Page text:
volunteerism and possible civic identities in shenzhen

In the Summer of 2011, Shenzhen hosted the Universiade. At the time, we complained about the face projects and cost there of. In retrospect, it seems, however, that one of the more lasting effects of hosting what is basically an Olympics for college students was that volunteerism and u-stations took root and flourished.

U-stations can be found throughout the city, and are staffed by young friendly and sufficiently bi-lingual folk, who hand out bike maps to the city and introduce nearby attractions. All wear the highly recognizable Shenzhen volunteer vest. In fact, this new emphasis on volunteer citizen participation may also have contributed to an interesting renaming–Shenzhen migrant workers are now officially called “those who have come to build Shenzhen”. The phase reworks the Shenzhen volunteer slogan, “if you come, you are a Shenzhener”. The Chinese wordplay is from 来了就是深圳人 to 来深建设者.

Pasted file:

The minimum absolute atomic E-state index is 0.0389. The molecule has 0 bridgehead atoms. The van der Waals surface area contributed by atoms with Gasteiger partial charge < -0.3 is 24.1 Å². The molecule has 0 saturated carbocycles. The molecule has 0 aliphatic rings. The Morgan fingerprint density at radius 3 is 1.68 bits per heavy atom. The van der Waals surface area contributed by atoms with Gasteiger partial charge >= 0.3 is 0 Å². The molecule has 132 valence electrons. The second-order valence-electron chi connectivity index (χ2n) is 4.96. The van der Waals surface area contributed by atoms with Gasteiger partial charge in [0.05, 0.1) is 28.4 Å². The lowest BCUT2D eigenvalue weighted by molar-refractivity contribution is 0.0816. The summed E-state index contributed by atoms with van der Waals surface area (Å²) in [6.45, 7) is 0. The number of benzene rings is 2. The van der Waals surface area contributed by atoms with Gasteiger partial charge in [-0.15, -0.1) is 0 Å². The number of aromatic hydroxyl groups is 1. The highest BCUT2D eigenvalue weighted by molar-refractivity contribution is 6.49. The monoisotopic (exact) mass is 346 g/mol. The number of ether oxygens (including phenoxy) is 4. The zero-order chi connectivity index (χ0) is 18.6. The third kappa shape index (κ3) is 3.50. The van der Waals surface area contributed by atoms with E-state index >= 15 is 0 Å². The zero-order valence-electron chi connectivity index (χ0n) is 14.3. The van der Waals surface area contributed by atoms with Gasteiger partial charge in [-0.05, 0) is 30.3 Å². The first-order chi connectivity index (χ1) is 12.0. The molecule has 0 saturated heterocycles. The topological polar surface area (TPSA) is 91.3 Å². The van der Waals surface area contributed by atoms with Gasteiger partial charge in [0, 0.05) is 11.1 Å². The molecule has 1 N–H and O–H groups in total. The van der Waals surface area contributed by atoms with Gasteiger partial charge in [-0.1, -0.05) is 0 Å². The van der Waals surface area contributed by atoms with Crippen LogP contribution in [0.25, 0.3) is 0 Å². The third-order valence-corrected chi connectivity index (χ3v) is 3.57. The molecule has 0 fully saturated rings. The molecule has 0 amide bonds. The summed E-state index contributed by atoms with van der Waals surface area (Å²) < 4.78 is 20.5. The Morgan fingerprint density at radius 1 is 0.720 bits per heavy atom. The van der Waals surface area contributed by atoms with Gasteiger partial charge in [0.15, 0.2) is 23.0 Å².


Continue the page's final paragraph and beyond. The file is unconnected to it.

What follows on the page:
Several days ago, I met with the director of the Baishizhou Culture Center. We spoke in a comfortable, well lit library which was also a u-station! Other programs run by the Center included an after school program, which is staffed by those young and friendly red-vested volunteers. We were in the station to talk about opening a community learning center under the auspices of this collaboration between multiple levels of government. We would be another NGO sponsored by some level of government to work in Baishizhou.

This is where the administrative structure gets interesting. The culture station is housed in the Baishizhou Five Village corporation, which represents locals’ interests and manages Baishizhou properties, electrical, sanitation, and other municipal services. However, the culture station is funded by the street government, which is responsible for implementing district policy. The volunteers are a municiple level NGO.

So here’s the a-ha moment: u-stations and volunteers have permeated even urban village regulatory structures and may have an important role in redefining citizenship and the role of the city in financing not-for-profits.

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